Excerpt from Chapter 9 – Deep Impact: Technology and Disruptive Innovation
You’ve undoubtedly heard of “Silicon Valley” right? Did you know why it is called Silicon Valley? You might think it is because of all the dot com, 2.0 companies that inhabit this region of California. But you’d be wrong. We have to go much further back to the 1950s to find out the origin of the term. It must have something to do with computer chips, because microchips are made of Silicon…
Well in 1947 a gentleman by the name of William Shockley along with John Bardeen and Walter Brattain, invented the transistor. For this, the three were awarded the Nobel Prize in Physics in 1956. The attempts of Shockley to commercialize the transistor is what led to the formation of a bunch of companies in California specializing in the manufacturing of these components. During the 50s and 60s there was a great deal of speculation in the markets about ‘tronics’ or the ability to capitalize on these ‘new’ technologies and advances.
On April 19th, 1965, Gordon Moore, the co-founder of Intel corporation, published an article in Electronics Magazine entitled “Cramming more components onto Integrated Circuits”. In that article he stated a law on computing power that has remained consistent for more than 40 years, a law that drives technology development today and for the near future.
The complexity for minimum component costs has increased at a rate of roughly a factor of two per year … Certainly over the short term this rate can be expected to continue, if not to increase. Over the longer term, the rate of increase is a bit more uncertain, although there is no reason to believe it will not remain nearly constant for at least 10 years. That means by 1975, the number of components per integrated circuit for minimum cost will be 65,000. I believe that such a large circuit can be built on a single wafer – Gordon Moore’s prediction in 1965.
The term “Moore’s Law” was reportedly coined in 1970 by the CalTech professor and VLSI pioneer Calvin Mead . Essentially what this meant was that Moore predicted computing power would double every two years. Since 1965, that law has held true and remains the backbone of classical computing platform development. But what this all means it that since 1965 we have been able to predict both the reduction in costs and the improvements in computing capability of microchips, and those predictions have held true.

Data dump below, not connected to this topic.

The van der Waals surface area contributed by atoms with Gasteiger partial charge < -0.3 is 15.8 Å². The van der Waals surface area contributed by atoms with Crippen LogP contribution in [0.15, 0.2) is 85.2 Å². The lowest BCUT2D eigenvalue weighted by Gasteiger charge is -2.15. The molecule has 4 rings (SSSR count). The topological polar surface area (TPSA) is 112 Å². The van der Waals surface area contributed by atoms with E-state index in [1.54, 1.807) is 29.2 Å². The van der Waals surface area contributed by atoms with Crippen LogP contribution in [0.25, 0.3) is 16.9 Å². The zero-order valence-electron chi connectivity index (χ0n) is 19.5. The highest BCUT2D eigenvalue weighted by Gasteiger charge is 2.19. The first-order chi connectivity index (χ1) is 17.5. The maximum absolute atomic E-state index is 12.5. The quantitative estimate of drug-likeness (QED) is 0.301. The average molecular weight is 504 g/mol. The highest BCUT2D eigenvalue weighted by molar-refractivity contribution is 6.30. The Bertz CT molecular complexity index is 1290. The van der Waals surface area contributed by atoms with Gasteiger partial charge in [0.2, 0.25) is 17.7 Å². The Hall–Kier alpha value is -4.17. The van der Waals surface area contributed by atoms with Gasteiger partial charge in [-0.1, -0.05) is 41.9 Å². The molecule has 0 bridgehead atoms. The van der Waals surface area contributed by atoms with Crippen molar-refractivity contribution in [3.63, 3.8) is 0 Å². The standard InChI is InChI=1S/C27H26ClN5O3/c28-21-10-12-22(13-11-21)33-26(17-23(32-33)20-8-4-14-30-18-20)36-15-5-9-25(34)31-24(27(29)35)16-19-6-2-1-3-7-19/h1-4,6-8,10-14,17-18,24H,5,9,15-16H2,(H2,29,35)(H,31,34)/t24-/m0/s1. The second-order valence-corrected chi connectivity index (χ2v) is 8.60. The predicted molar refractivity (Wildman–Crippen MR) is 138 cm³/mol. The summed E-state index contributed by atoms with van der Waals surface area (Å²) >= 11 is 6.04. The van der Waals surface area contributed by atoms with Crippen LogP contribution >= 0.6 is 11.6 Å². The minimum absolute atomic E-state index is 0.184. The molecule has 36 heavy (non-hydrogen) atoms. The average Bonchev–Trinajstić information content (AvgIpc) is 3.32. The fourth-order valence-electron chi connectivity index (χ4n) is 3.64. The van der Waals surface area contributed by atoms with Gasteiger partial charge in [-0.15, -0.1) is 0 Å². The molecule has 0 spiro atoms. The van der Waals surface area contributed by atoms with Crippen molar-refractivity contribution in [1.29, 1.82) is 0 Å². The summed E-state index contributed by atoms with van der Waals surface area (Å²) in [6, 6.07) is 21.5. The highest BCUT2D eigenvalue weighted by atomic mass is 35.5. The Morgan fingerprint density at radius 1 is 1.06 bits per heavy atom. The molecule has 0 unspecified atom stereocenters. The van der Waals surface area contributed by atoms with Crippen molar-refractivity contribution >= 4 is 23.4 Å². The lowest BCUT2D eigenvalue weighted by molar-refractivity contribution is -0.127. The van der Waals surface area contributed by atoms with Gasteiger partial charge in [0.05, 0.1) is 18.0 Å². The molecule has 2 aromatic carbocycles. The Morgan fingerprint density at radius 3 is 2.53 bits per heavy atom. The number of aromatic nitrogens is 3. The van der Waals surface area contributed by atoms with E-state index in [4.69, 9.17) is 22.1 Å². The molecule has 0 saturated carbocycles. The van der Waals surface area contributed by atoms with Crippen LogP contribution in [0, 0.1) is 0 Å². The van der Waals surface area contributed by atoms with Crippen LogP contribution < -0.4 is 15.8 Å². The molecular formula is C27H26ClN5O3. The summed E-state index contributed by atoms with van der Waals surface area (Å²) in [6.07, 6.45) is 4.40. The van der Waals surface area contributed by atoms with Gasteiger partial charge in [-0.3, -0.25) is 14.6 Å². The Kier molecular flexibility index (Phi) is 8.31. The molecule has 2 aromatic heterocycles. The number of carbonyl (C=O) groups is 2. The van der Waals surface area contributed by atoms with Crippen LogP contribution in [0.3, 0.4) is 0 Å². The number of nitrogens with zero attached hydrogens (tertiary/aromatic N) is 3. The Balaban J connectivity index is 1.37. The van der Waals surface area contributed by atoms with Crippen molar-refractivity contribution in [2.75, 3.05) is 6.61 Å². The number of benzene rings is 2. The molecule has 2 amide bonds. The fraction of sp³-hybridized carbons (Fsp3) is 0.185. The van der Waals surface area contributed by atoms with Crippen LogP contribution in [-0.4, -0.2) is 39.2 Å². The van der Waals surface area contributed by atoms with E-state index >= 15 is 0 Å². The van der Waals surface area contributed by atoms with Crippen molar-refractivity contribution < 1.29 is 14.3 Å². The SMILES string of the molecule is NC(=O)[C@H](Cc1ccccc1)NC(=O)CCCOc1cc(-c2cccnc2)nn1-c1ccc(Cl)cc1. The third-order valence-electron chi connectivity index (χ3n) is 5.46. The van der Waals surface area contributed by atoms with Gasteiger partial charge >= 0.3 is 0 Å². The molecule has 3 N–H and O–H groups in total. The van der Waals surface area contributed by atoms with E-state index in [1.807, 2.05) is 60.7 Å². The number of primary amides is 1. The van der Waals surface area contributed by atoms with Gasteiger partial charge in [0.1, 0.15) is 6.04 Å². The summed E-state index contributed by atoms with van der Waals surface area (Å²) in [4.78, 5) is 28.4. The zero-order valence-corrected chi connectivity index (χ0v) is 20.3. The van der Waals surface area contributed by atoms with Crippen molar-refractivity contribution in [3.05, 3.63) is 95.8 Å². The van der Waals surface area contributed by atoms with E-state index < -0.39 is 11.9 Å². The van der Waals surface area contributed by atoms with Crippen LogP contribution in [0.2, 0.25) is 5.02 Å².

In reality what does this mean. Let’s put it in perspective. In 1965 the amount of transistors that fitted on an integrated circuit could be counted in tens. In 1971 Intel introduced the 4004 Microprocessor with 2,300 transistors. In 1978 when Intel introduced the 8086 Microprocessor, the IBM PC was effectively born (the first IBM PC used the 8088 chip) – this chip had 29,000 transistors. In 2006 Intel’s Itanium 2 processor carried 1,700,000,000 transistors. What does that mean? Transistors are now so small that more than a million of them could fit on the head of a pin. While all this was happening, the cost of these transistors was also exponentially falling, as per Moore’s prediction.
In real terms this means that a mainframe computer of the 1970s that cost over $1 million, has less computing power than your iPhone has today. It means that the USB memory stick you carry around with you in your pocket would have taken a room full of Hard Disk platters in the 70s. Have you ever watched the movie Apollo 13? Remember they were trying to work out how to fire up the Apollo Guidance Computer without breaking their remaining power allowance? Well that computer, which was at the height of computing technology in the 70s, had around 32k of memory, ran at a clock speed of 1.024 MHz. When the IBM PC XT launched in 1981 it was already about 8 times faster than the Apollo computer. The next generation of smartphone we will be using in the next 2-3 years will have 1 Ghz processor chips. That is roughly 1 million times faster than the Apollo Guidance Computer…
These numbers are so mind blowing that if we apply it to the world outside computing things get a little bizarre. For example, if a house shrunk at the same pace transistors have, you would not be able to see a house without a microscope. In 1978 a commercial flight between New York and Paris cost around US$900 and took 7 hours to complete. If Moore’s law applied to aviation in the same way as computing, then that flight today would cost about 1 cent (a penny) and would take less than a second.
Now you know why your technology budget is the way it is…